In an earlier post, I outlined some of my thoughts on using back story in fiction.  Clearly, back story doesn’t always work and may leave readers feeling lumbered with unnecessary information.  However, like I pointed out in the earlier post, when done properly, back story can add extra atmosphere and immediacy to a story in a way that employing dialogue might not.

I think that for back story to work, the content must be relevant at all times and should only address the central story questions.  In other words, it should be kept to a minimum. 

I also think that back story needs structuring like the present story with the same eight stages.  Those are:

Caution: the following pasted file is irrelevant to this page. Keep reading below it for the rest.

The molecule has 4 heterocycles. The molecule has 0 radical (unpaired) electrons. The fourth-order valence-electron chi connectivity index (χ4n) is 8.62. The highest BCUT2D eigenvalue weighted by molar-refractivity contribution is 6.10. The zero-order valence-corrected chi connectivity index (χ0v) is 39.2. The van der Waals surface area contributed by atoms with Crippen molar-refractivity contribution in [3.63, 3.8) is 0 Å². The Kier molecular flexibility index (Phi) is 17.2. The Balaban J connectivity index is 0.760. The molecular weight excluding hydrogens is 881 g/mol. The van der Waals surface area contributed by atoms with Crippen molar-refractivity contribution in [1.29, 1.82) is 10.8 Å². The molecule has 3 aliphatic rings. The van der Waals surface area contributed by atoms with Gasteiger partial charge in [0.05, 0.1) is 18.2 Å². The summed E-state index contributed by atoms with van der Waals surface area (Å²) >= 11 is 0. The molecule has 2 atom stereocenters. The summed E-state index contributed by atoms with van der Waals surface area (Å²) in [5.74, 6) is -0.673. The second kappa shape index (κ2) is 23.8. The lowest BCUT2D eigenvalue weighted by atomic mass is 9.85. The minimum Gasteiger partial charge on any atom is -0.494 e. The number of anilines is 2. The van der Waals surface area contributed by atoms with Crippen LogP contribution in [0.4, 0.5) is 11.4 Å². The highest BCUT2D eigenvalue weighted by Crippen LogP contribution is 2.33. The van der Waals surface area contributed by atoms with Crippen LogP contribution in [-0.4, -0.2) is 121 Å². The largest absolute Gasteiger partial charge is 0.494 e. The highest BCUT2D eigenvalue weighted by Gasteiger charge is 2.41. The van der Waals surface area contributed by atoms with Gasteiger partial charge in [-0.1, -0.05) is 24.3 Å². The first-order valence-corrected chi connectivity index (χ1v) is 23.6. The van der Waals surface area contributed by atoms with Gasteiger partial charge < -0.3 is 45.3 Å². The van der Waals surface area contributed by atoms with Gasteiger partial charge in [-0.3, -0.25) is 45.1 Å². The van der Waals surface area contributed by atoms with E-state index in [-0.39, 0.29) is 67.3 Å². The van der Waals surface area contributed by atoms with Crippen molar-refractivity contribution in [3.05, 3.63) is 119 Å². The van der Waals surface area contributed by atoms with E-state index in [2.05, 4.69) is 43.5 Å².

• The starting point (“stasis”)
  • An inciting event (“trigger”)
  • The central character’s search for an answer, an object or a person (“quest”)
  • A succession of obstacles preventing the character from achieving their aim (“surprise”)
  • Decisions the character makes (“critical choice”)
  • The consequences of the choices (“climax”)
  • Consequences of climax (“reversal”)
  • Aftermath/New Stasis (“resolution”)

More on story structure

Perhaps the best way to ascertain whether back story works is to copy and paste to a separate document and see if it feels complete. 

Just some of my thoughts.


I will be sending my first novel to the editor on Monday and shall continue working on the second, which seems to be going well.


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